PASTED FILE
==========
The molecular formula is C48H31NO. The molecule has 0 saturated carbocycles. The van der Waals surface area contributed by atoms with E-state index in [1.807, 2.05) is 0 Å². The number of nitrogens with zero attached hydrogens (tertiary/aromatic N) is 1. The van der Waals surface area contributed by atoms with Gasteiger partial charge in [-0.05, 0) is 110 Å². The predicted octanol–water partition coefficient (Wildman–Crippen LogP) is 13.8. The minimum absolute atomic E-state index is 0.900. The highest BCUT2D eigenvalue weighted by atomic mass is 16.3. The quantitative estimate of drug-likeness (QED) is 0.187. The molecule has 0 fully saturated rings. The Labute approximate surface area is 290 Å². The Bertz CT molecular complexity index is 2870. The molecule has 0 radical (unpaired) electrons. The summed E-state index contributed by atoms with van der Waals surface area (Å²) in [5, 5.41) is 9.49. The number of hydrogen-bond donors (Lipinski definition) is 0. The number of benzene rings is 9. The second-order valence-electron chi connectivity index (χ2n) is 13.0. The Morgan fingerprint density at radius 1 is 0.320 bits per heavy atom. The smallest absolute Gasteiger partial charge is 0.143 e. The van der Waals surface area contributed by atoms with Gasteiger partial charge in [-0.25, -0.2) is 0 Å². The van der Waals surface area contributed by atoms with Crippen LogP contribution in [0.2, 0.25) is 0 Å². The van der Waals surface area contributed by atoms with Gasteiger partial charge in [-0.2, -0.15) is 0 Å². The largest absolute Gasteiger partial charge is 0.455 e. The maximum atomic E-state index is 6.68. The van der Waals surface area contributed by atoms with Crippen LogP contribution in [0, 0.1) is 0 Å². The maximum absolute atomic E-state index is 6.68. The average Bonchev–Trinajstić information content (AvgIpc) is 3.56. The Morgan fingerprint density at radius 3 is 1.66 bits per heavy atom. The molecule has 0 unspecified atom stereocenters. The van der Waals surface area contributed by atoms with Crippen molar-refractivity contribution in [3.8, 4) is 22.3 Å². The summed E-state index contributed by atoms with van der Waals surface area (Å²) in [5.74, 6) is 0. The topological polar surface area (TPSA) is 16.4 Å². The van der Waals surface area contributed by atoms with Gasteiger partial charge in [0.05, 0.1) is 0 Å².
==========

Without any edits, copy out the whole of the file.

The molecular formula is C48H31NO. The molecule has 0 saturated carbocycles. The van der Waals surface area contributed by atoms with E-state index in [1.807, 2.05) is 0 Å². The number of nitrogens with zero attached hydrogens (tertiary/aromatic N) is 1. The van der Waals surface area contributed by atoms with Gasteiger partial charge in [-0.05, 0) is 110 Å². The predicted octanol–water partition coefficient (Wildman–Crippen LogP) is 13.8. The minimum absolute atomic E-state index is 0.900. The highest BCUT2D eigenvalue weighted by atomic mass is 16.3. The quantitative estimate of drug-likeness (QED) is 0.187. The molecule has 0 fully saturated rings. The Labute approximate surface area is 290 Å². The Bertz CT molecular complexity index is 2870. The molecule has 0 radical (unpaired) electrons. The summed E-state index contributed by atoms with van der Waals surface area (Å²) in [5, 5.41) is 9.49. The number of hydrogen-bond donors (Lipinski definition) is 0. The number of benzene rings is 9. The second-order valence-electron chi connectivity index (χ2n) is 13.0. The Morgan fingerprint density at radius 1 is 0.320 bits per heavy atom. The smallest absolute Gasteiger partial charge is 0.143 e. The van der Waals surface area contributed by atoms with Gasteiger partial charge in [-0.25, -0.2) is 0 Å². The van der Waals surface area contributed by atoms with Crippen LogP contribution in [0.2, 0.25) is 0 Å². The van der Waals surface area contributed by atoms with Gasteiger partial charge in [-0.2, -0.15) is 0 Å². The largest absolute Gasteiger partial charge is 0.455 e. The maximum atomic E-state index is 6.68. The van der Waals surface area contributed by atoms with Crippen LogP contribution in [0, 0.1) is 0 Å². The maximum absolute atomic E-state index is 6.68. The average Bonchev–Trinajstić information content (AvgIpc) is 3.56. The Morgan fingerprint density at radius 3 is 1.66 bits per heavy atom. The molecule has 0 unspecified atom stereocenters. The van der Waals surface area contributed by atoms with Crippen molar-refractivity contribution in [3.8, 4) is 22.3 Å². The summed E-state index contributed by atoms with van der Waals surface area (Å²) in [5.74, 6) is 0. The topological polar surface area (TPSA) is 16.4 Å². The van der Waals surface area contributed by atoms with Gasteiger partial charge in [0.05, 0.1) is 0 Å².